Reputation: 5382
I was 4. It was the 1950s and when she registered me for first grade and told them I could read they said that was impossible at my age- I'd just memorized the books she read to me. Mom had only a HS education but she knew better.

I can't remember when DS started reading- probably not that early but certainly by kindergarten. My oldest granddaughter turned 5 in April, home-schooled and her skills are pretty elementary but she's reading simple words and she's smart and curious. She'll get there. IMO, for some kids reading is a tool and they don't get really interested in reading till they need it to learn about things. DS wasn't a prolific reader as a kid but now he reads a LOT for information.
Reply With Quote Quick reply to this message
 
Old 06-21-2019, 08:14 AM
 
Location: Winterpeg
882 posts, read 336,610 times
Reputation: 3706
I started before kindergarten. I remember being on a family road trip and reading a sign out loud. My mom turned around looked at me like I had two heads. I was surprised at her surprise, because I'd been reading them in my head for a while.

My twin brother, OTOH, was "normal" as my mom later told me. In the early 70s that meant in grade 1, so 6 or turning 7. For the record - I'm an underachieving avid reader who never finished university. My brother got a university degree, is the CEO of a small tech company, and once bragged to me that he's never read a book that wasn't assigned for a course.


I hadn't paid much attention to my daughter's progression in kindergarten other than the teacher told me she was doing fine. Her dad is an avid reader, too, and we knew our kid was smart enough, so we didn't worry about it. But then one day I went for pick up time and she was sitting with a small circle of kids around her and she was reading them a book. And that's how I learned she could read.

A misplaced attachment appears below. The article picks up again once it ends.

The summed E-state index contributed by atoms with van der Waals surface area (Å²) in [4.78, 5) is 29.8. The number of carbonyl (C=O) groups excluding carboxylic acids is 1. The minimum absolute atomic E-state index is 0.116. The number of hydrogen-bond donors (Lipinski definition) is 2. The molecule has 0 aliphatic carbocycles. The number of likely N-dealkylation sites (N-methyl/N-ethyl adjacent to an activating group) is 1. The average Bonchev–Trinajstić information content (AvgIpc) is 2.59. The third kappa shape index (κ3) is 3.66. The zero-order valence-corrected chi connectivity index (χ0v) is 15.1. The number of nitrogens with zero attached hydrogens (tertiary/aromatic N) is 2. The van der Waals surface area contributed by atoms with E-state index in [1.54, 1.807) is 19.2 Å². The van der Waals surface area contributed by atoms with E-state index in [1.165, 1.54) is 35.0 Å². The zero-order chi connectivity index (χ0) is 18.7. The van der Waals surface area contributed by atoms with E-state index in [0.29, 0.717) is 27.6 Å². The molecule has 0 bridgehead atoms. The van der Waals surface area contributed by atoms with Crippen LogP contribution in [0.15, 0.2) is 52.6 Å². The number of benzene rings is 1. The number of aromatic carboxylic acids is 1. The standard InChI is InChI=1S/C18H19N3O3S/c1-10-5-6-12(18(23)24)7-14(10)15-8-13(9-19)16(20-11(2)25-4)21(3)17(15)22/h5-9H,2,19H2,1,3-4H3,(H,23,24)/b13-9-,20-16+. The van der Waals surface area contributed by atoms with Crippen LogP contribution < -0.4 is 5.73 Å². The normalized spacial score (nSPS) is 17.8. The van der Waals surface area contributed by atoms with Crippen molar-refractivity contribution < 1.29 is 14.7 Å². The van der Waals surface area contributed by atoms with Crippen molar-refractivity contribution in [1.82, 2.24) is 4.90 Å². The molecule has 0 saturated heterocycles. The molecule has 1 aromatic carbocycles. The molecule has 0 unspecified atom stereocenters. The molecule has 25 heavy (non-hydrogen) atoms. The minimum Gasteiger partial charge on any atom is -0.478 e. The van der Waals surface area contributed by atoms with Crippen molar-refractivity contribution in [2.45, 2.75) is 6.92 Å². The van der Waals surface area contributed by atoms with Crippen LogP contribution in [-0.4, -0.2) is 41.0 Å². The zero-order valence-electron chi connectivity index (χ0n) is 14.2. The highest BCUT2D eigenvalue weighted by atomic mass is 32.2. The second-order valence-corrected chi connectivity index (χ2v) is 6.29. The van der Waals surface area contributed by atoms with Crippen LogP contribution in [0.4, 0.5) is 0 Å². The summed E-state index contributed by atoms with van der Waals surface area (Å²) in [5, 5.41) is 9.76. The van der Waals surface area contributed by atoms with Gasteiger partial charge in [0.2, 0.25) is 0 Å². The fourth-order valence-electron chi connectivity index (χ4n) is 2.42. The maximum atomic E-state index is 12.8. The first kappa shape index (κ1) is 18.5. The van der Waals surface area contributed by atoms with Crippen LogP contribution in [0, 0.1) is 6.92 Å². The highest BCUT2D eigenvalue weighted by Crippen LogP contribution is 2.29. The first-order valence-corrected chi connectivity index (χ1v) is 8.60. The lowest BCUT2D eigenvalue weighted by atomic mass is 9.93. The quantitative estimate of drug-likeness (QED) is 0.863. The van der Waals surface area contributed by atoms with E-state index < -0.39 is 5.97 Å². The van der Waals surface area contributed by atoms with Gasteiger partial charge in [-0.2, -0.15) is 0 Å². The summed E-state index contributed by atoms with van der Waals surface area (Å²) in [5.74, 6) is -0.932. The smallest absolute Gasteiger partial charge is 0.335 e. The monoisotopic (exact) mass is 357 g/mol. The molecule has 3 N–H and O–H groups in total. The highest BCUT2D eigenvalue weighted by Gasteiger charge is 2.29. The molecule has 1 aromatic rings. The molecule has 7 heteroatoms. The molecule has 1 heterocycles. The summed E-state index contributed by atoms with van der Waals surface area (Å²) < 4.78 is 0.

Reply With Quote Quick reply to this message
Please register to post and access all features of our very popular forum. It is free and quick. Over $68,000 in prizes has already been given out to active posters on our forum. Additional giveaways are planned.

Detailed information about all U.S. cities, counties, and zip codes on our site: City-data.com.


Reply

Quick Reply
Message:


Over $104,000 in prizes was already given out to active posters on our forum and additional giveaways are planned!

Go Back   City-Data Forum > General Forums > Parenting
Follow City-Data.com founder on our Forum or

All times are GMT -6.

2005-2019, Advameg, Inc. · Please obey Forum Rules · Terms of Use and Privacy Policy · Bug Bounty

City-Data.com - Archive 1, 2, 3, 4, 5, 6, 7, 8, 9, 10, 11, 12, 13, 14, 15, 16, 17, 18, 19, 20, 21, 22, 23, 24, 25, 26, 27, 28, 29, 30, 31, 32, 33, 34, 35 - Top